Originally from Caldwell, New Jersey, Stan Fitzgerald spent the first portion of his career working as a detective for the Essex County Sheriff’s Department in New Jersey.
There, he filled various roles over the course of thirteen years, primarily working in narcotics investigation. At various points, Stan worked with the prosecutors’ task force, the county Bureau of Narcotics, and was even tapped to work with a special Federal Drug Enforcement Agency (DEA) task force. Lamentably, his career was cut short by an accident that forced him to retire on a disability pension. He and his wife moved to Georgia, where they have lived for the past thirteen years. By the time he left law enforcement, Stan Fitzgerald had earned numerous commendations for valor.
In 1999, Stan and his wife founded a retail business called Something Special, LLC that deals in entertainment products. Later, the couple also joined with a civil liberties organization called Veterans for America First, helping disabled veterans and first responders across the nation to get the support they need. Since then, he’s been heavily involved as a chief political adviser, while his wife works as an ambassador for the organization as a whole. Together, they currently run the operations for the organization in Georgia, vetting political candidates across the country for endorsement among other things. Stan Fitzgerald also lends his efforts and expertise to two other publicly-minded organizations: Christian Patriots United and BlakPAC.
What do you currently do with your company?
With Veterans for America First, I’m the Chief Political Adviser. As you might guess, I work on the political side of the organization. I consult on everything as far as major strategic decisions are concerned. For example, I now recommend which candidates proceed to board review for a vote on endorsement , which events to attend, and so on. After I compile all the relevant materials, I advise the founders of the group on what decisions might be best—so, the final decisions are ultimately out of my hands, but I do make recommendations. Any and all information needed to make informed choices is researched, documented and flows through me to the founders.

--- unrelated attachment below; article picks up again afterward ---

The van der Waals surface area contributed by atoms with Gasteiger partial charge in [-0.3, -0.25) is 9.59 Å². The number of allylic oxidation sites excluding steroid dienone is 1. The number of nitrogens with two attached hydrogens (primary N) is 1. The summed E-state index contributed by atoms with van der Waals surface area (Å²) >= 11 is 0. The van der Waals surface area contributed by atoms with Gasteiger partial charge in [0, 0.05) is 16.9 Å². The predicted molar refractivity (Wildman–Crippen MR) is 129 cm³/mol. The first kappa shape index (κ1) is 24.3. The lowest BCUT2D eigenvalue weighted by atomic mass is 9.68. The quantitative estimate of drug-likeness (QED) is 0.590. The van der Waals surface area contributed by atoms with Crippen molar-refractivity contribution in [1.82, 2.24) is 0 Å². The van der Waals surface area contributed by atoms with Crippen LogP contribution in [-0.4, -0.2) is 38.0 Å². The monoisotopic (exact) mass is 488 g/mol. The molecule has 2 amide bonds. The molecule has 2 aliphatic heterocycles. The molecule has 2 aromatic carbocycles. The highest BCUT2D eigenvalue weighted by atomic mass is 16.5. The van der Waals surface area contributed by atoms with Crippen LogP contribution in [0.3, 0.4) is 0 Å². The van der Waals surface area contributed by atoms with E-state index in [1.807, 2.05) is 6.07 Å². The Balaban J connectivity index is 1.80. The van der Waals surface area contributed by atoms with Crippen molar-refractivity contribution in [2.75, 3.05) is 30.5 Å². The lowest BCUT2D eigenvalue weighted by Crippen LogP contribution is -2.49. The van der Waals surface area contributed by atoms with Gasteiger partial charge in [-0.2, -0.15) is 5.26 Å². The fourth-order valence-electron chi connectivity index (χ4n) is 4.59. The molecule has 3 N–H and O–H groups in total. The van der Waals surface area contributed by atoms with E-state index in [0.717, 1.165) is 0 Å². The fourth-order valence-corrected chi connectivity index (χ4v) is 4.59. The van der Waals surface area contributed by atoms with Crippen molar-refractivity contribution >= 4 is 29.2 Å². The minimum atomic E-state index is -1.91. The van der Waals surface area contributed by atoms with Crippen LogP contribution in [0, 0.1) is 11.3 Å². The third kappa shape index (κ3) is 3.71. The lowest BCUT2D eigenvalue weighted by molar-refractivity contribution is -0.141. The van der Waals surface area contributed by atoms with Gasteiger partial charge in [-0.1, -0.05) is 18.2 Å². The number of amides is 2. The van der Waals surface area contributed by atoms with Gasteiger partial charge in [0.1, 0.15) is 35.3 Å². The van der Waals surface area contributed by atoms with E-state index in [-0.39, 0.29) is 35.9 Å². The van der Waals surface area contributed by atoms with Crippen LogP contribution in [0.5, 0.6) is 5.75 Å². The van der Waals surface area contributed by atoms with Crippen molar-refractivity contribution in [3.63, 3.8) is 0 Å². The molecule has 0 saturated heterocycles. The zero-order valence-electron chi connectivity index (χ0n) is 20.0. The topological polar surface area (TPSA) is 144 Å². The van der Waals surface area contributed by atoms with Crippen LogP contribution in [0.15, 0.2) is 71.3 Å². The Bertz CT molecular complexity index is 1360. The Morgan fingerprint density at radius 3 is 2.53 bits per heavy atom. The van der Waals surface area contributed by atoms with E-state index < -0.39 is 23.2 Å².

What was the inspiration behind taking this position?
I was a law enforcement officer in New Jersey, so I can understand the struggles of post-traumatic stress (PTS), which affects veterans and first responders in high tension situations. Our organization does a lot to support them with regards to mental health and suicide prevention, which is done through our partner organizations called Christian Patriots United. In particular, we like to get involved with programs to help homeless vets get their lives back on track.
What defines your way of approaching this business?
We help all veterans in a non-partisan fashion. So, it doesn’t matter if you’re a Republican or a Democrat. If you are a veteran or a first responder, we will help you with whatever type of assistance we can provide. Whether it’s help with housing or learning new skills, we are there for you.
What are the keys to being productive that you can share?